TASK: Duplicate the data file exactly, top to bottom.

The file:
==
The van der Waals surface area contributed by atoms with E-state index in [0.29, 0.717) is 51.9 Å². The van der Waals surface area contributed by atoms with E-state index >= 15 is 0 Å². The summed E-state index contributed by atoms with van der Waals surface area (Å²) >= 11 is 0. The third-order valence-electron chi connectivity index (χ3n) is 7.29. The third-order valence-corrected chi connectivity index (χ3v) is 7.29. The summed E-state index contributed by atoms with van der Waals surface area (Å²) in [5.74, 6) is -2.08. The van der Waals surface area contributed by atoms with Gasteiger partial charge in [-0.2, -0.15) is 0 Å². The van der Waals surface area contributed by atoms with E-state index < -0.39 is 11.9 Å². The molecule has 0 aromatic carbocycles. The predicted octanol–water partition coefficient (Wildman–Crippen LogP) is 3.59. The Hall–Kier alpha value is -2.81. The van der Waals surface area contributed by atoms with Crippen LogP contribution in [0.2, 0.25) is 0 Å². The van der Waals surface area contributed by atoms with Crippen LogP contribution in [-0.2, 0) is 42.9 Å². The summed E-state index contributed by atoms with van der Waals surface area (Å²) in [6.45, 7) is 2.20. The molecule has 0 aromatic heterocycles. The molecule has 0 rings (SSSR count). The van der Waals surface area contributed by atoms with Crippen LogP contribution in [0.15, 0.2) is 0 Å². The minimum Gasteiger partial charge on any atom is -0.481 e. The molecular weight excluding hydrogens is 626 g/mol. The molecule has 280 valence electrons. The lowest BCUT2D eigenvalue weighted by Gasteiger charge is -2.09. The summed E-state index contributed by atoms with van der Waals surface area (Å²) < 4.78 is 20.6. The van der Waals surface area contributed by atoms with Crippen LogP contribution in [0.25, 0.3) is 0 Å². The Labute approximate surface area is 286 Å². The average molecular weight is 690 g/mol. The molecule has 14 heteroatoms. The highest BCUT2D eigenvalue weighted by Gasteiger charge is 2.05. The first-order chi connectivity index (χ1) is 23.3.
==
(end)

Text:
The van der Waals surface area contributed by atoms with E-state index in [0.29, 0.717) is 51.9 Å². The van der Waals surface area contributed by atoms with E-state index >= 15 is 0 Å². The summed E-state index contributed by atoms with van der Waals surface area (Å²) >= 11 is 0. The third-order valence-electron chi connectivity index (χ3n) is 7.29. The third-order valence-corrected chi connectivity index (χ3v) is 7.29. The summed E-state index contributed by atoms with van der Waals surface area (Å²) in [5.74, 6) is -2.08. The van der Waals surface area contributed by atoms with Gasteiger partial charge in [-0.2, -0.15) is 0 Å². The van der Waals surface area contributed by atoms with E-state index < -0.39 is 11.9 Å². The molecule has 0 aromatic carbocycles. The predicted octanol–water partition coefficient (Wildman–Crippen LogP) is 3.59. The Hall–Kier alpha value is -2.81. The van der Waals surface area contributed by atoms with Crippen LogP contribution in [0.2, 0.25) is 0 Å². The van der Waals surface area contributed by atoms with Crippen LogP contribution in [-0.2, 0) is 42.9 Å². The summed E-state index contributed by atoms with van der Waals surface area (Å²) in [6.45, 7) is 2.20. The molecule has 0 aromatic heterocycles. The molecule has 0 rings (SSSR count). The van der Waals surface area contributed by atoms with Crippen LogP contribution in [0.15, 0.2) is 0 Å². The minimum Gasteiger partial charge on any atom is -0.481 e. The molecular weight excluding hydrogens is 626 g/mol. The molecule has 280 valence electrons. The lowest BCUT2D eigenvalue weighted by Gasteiger charge is -2.09. The summed E-state index contributed by atoms with van der Waals surface area (Å²) < 4.78 is 20.6. The van der Waals surface area contributed by atoms with Crippen LogP contribution in [0.25, 0.3) is 0 Å². The Labute approximate surface area is 286 Å². The average molecular weight is 690 g/mol. The molecule has 14 heteroatoms. The highest BCUT2D eigenvalue weighted by Gasteiger charge is 2.05. The first-order chi connectivity index (χ1) is 23.3.